“On a winter’s afternoon, almost twelve thousand years ago, a party of hunters was stalking a bull elk. He was a magnificent specimen, some five or six years old, and in the prime of life…”
So starts the story of the High Furlong Elk (also known as the Carleton or Poulton Elk), as written by the archaeologist who was most closely involved in its discovery in 1970 and subsequent publication, BJN Edwards—known as Ben—who always affectionately referred to the elk as “Horace”.
Today, the elk’s enormous complete skeleton is one of the most popular exhibits in the Harris Museum, Preston—accompanied by the bone spear heads that wounded it, and led to its death. Much studied by archaeologists and other scientists over the last forty years, it remains one of the most important discoveries from the Prehistoric Period, from a time soon after the last Ice Age, when small groups of hunters were rediscovering a Britain which was still joined to the rest of Europe by the great plains of Dogger Land.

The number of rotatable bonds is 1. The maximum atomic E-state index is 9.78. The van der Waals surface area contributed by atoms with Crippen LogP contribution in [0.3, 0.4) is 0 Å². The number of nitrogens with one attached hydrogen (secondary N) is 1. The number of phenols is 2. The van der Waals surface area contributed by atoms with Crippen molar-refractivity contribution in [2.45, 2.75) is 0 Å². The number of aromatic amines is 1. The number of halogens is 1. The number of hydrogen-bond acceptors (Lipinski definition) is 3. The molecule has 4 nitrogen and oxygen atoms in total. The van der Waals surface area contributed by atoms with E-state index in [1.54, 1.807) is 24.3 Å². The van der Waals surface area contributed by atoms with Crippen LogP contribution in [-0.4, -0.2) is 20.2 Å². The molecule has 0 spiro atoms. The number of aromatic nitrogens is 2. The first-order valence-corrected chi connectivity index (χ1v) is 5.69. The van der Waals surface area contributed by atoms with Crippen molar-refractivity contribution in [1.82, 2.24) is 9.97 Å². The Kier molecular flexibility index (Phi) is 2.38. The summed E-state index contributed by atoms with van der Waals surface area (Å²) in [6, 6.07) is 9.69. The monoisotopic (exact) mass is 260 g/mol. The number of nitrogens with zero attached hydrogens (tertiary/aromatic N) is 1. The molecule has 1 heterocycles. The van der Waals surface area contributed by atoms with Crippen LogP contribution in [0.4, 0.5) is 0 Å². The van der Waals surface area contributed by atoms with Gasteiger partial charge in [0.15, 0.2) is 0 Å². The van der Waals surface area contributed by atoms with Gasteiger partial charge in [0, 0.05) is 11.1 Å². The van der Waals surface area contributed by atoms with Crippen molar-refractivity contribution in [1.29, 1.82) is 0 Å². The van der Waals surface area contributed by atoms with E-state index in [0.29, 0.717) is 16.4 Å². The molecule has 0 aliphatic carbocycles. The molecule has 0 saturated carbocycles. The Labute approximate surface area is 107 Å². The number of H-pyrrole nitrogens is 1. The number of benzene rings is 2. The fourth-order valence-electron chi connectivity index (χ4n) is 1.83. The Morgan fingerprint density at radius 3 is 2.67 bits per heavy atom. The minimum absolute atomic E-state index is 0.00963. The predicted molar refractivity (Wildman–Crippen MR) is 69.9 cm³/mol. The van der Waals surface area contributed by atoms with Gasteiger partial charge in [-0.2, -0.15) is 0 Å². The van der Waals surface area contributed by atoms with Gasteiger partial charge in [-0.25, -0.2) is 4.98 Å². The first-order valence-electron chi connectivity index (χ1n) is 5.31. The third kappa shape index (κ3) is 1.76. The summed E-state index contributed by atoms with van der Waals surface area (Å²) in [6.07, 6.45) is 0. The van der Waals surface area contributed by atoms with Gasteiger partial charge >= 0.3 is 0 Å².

Ben’s booklet (24 pages) is in two halves—first, a dramatic reconstructed account, with illustrations, of the events surrounding the hunt and death of the elk—and second, an account of its discovery and investigation. To this, the Lancashire Archaeological Society (LAS) has recently added a new ’top and tail’, bringing the story up to date, and discussing latest thinking about the find. This book is now being offered free of charge to any school that would like a copy of it (one copy per school).
The Key Stage 2 History curriculum says that “Pupils should be taught about changes in Britain from the Stone Age to the Iron Age” – and suggests that pupils could be taught about Skara Brae or Stonehenge—but we have the Poulton Elk here on our doorstep! Studying the story of Horace could equally fit into the Local History aims of Key Stage 3.
To get your free copy, email Judith Hothersall on email@example.com, or firstname.lastname@example.org, or phone her on 01772 749974
If anyone else would like a copy, come along to one of our meetings and pick one up for £2 – or see ‘Publications for sale’ on this website